On the weekend, the BBC held the largest outdoor music festival in its history, the Hackney Weekend. In the shadow of the Olympic stadium over 100,000 people watched some of the biggest names in music, including rapper Wretch 32. Wretch 32 was recently on the Chris Moyles show, talking about how he went from living on a estate in Tottenham with his mum and four sisters, to being one of the UK’s best-known rappers with a single at No.1 in the charts.
It makes for interesting listening, as it turns out there are a few lessons we can learn from his experiences that apply to anyone looking to build a brand from scratch:
Launching a new brand or product is not a quick job. It takes time. In order to stay motivated you need to know why you’re doing it. In Wretch 32′s case, it was partly to improve his and his family’s life, and partly him wanting a bathroom of his own (imagine sharing with four sisters).
Just get started
For every 100 great ideas scribbled down, 99 of them never get off the napkin. Its always going to be easy to find reasons not to do something – no time, lack of funding, etc. Wretch 32 plugged an old set of headphones into the mic socket of his tape deck (yes, he started out a while ago) and found he could use them as a microphone and record onto cassettes. Wretch explained:
“I realised I could make my own tapes in my front room, once I figured that out, it was non-stop recording”
He’d found a way to do what he loved – writing and recording music. He could now practice his craft and had a product, the cassettes, to promote his music.
Once you’ve got something to show – a prototype or a case study – you then need to share it, to grow awareness of it and start creating a buzz. In these early days Wretch 32 gave out free copies of his cassettes around his estate in Tottenham.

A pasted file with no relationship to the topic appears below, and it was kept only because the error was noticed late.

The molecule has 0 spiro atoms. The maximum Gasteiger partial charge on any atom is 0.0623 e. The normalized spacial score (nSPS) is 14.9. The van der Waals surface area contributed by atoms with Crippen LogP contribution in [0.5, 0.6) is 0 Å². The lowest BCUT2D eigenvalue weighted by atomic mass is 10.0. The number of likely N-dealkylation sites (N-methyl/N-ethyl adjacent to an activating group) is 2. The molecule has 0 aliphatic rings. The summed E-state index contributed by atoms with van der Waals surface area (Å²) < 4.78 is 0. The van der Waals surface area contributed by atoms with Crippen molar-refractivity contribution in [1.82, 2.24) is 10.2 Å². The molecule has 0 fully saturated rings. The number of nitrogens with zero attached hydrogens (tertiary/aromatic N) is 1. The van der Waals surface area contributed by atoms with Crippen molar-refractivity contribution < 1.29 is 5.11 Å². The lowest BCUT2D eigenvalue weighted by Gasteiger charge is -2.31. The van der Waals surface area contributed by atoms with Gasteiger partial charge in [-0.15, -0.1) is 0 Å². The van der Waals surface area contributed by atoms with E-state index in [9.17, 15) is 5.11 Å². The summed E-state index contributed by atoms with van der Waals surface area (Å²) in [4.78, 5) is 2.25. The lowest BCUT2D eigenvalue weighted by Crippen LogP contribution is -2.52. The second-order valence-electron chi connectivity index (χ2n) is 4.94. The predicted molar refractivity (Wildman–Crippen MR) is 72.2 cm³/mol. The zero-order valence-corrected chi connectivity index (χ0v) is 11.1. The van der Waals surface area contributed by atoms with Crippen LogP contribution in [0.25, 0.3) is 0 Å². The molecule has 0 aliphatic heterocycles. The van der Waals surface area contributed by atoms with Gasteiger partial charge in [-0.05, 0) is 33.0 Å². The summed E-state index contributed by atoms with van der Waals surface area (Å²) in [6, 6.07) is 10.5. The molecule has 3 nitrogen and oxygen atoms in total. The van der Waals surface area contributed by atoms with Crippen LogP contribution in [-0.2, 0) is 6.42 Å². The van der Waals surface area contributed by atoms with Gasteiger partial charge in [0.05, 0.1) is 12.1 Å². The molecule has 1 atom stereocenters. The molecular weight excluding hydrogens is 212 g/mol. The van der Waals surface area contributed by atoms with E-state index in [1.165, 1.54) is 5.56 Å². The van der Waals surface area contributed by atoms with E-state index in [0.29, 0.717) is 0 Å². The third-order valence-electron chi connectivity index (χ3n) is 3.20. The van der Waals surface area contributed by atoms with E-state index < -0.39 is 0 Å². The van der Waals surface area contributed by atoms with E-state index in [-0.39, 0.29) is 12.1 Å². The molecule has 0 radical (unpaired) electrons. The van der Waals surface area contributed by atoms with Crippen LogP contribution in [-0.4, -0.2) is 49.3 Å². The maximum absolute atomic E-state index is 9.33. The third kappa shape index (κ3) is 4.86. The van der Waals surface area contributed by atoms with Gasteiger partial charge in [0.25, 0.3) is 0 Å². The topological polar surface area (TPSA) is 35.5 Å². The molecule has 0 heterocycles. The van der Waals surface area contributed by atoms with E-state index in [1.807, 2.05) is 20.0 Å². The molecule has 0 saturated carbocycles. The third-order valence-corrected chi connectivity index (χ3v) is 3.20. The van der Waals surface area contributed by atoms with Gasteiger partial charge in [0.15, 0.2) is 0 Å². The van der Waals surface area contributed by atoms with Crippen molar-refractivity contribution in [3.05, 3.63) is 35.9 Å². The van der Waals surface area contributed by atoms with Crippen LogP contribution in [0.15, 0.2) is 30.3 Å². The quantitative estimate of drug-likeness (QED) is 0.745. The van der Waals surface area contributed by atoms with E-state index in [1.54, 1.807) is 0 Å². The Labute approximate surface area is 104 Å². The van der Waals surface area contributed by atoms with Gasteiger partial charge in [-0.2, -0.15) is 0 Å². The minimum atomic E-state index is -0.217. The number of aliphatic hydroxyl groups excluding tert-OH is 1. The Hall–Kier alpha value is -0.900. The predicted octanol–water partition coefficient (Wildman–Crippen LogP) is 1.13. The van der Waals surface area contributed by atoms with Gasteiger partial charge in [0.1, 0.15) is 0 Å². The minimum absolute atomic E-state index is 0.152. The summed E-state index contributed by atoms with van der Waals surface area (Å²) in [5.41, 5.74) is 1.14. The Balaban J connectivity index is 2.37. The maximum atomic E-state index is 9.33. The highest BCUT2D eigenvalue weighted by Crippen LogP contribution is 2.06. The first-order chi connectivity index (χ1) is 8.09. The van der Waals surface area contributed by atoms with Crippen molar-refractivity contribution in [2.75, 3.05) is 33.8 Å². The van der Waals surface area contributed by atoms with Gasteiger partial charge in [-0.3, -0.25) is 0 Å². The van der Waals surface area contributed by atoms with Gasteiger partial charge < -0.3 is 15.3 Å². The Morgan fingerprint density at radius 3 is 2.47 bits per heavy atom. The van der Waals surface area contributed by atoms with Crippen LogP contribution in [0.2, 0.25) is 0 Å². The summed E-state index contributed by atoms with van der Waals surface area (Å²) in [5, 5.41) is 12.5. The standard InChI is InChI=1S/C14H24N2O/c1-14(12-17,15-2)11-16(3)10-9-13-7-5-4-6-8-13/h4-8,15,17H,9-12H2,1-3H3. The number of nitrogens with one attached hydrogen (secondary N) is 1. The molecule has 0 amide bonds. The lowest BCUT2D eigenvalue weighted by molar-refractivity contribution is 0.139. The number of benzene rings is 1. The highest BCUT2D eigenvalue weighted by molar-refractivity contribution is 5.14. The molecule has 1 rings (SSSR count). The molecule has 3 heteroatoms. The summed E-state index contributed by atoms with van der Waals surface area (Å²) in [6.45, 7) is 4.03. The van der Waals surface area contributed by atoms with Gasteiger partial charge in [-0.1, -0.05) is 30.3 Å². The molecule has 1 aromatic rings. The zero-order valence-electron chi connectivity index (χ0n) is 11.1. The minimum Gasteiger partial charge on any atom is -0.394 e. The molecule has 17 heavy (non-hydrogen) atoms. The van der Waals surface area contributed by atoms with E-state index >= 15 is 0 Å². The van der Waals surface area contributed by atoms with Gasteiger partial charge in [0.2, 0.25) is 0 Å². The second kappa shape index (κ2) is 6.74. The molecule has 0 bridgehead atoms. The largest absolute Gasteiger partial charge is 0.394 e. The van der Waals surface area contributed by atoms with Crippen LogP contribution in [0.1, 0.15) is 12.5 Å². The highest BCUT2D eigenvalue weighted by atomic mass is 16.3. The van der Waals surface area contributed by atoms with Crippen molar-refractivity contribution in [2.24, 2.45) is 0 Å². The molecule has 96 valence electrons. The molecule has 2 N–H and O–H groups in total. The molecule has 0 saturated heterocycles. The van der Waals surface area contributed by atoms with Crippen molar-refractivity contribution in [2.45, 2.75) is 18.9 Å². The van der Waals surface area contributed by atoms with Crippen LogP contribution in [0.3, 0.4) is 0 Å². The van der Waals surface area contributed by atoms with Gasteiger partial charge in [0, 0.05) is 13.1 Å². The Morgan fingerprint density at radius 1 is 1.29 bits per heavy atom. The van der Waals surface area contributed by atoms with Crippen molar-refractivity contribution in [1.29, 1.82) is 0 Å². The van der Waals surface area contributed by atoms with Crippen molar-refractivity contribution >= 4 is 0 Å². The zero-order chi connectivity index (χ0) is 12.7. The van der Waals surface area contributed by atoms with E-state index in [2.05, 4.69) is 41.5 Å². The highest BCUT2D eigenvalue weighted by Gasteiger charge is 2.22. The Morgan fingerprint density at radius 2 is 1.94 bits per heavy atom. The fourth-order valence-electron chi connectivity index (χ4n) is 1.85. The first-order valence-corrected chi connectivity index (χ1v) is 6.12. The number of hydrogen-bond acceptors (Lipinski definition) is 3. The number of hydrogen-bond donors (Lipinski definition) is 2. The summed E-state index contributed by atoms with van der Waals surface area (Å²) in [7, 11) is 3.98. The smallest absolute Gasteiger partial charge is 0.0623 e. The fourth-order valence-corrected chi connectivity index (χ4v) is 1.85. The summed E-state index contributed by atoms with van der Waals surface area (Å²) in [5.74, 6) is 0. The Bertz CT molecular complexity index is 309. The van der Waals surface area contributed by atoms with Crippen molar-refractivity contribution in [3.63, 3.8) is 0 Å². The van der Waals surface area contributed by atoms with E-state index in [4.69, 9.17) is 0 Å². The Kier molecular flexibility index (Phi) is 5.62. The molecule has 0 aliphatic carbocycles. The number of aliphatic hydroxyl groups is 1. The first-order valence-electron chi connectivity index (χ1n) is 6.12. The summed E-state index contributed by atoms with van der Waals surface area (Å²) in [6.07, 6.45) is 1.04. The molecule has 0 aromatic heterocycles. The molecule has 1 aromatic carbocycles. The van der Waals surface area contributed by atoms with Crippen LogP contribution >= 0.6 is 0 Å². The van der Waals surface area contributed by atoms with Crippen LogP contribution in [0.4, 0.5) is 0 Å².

“Once everyone starts believing in you, the word starts spreading and it goes from one estate to the whole of Tottenham and then it spreads out – and that’s how you build an organic fan base.”
He started to collaborate with other artists from different parts of London, each one had 50 or so fans and by bringing them together they both doubled their listener base. He’d go to local events and meet other artists and DJ’s and share information, all the time establishing his name within the industry. In these hyper-connected times, its easy to neglect the importance and effectiveness of meeting up in the real world as well as the digital world.
It doesn’t matter if yours is the best idea since the iPod, its still going to take relentless commitment and energy to make it successful. Once Wretch had a wider fan base he wanted his recordings to sound more professional and spent every penny he earnt from his job at Sainsburys on recording studios. He would then do what he could to get them in the right hands – which in this case meant spending hours standing outside radio stations handing them out to DJs and Producers. As Wretch says,
“you’ve got to have a mechanism, you turn into a super android.”
Looking the part
You believe in what you’re doing but how do you demonstrate that to new customers? Wretch 32 wanted his CDs to sound and look as professional as established artists, so as well as hiring the best studio he could afford, he also had the artwork designed and took care in the packaging,
“it came shrink wrapped, you had to unravel it”.
The sound, the look and the feel all given due attention because all these things say something about your brand.
These are just a few of the things that helped Wretch 32 become a successful artist. He’s now signed, enjoying massive chart success and even has his own bathroom (2 in fact). You can listen to the full interview here: